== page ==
Wage and hour lawsuits outpace all other types of employment litigation, and federal and state labor departments continue vigorous enforcement in this area. Under the Fair Labor Standards Act (“FLSA”), employees are categorized as either exempt or non-exempt. Exempt employees are paid a salary for all hours worked and do not receive overtime pay. Exempt employees must meet certain criteria under the FLSA to qualify as exempt based on the primary duties of the employee's job and they must be paid on a salary basis. Non-exempt employees are generally paid on an hourly basis. They must be paid for all hours worked in a workweek and receive overtime pay if they work over forty hours in a workweek. So, in order to calculate the amount of money a non-exempt employee should receive, an employer must determine the number of hours of work or “compensable time.” Compensable time or working time is defined as any time the employer permits or allows an employee to perform the activity. This includes all time worked while at the office, work performed at home, and even work that is performed before the regular workday begins.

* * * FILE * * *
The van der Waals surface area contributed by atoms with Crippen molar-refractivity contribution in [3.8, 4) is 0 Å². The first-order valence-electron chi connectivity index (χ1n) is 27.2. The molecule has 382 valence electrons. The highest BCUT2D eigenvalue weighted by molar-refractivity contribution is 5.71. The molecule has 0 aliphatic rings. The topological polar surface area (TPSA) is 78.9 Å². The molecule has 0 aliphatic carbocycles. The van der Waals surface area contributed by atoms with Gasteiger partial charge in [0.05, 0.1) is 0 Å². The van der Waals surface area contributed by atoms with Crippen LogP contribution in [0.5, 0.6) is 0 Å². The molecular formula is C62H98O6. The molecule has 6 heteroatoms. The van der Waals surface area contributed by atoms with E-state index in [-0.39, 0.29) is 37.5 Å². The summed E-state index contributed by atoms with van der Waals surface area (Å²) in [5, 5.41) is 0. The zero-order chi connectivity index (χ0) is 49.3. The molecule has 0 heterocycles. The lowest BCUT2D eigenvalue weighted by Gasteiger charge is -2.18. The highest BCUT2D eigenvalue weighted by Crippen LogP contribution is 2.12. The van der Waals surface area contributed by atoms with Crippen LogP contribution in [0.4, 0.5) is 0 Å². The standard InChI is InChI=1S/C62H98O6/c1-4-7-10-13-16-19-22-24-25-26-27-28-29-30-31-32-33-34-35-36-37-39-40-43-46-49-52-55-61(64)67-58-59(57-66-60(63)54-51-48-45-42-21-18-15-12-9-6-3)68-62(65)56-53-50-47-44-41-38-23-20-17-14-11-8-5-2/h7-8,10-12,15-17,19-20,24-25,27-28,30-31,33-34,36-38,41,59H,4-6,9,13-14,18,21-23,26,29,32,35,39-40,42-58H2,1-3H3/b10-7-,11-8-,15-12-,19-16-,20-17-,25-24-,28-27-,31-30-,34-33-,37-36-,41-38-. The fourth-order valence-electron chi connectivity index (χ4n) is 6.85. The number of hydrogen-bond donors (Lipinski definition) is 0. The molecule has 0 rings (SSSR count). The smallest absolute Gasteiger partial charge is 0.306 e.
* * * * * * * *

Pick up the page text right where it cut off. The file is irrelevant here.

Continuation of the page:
It is critical for employers to ensure that their non-exempt employees are properly compensated for all hours worked, including all overtime hours worked. The top ten list below highlights some of the common pitfalls for employers, and addresses areas of confusion under the FLSA’s complex rules on compensable time for non-exempt employees.
1. Waiting Time
If a non-exempt employee is not performing work during a regular workday, but is waiting for an assignment, such time must be considered compensable time because the employee is not free to leave. For example, an administrative assistant who is reading a romance novel while waiting for an assignment must still be compensated for that time since the employee is being required to wait. If, on the other hand, the employee is told that he or she can leave and come back in two hours, that time is not compensable waiting time because the employee is free to use the time for his or her own purposes...
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Administrative Law Updates, Labor & Employment Law Updates
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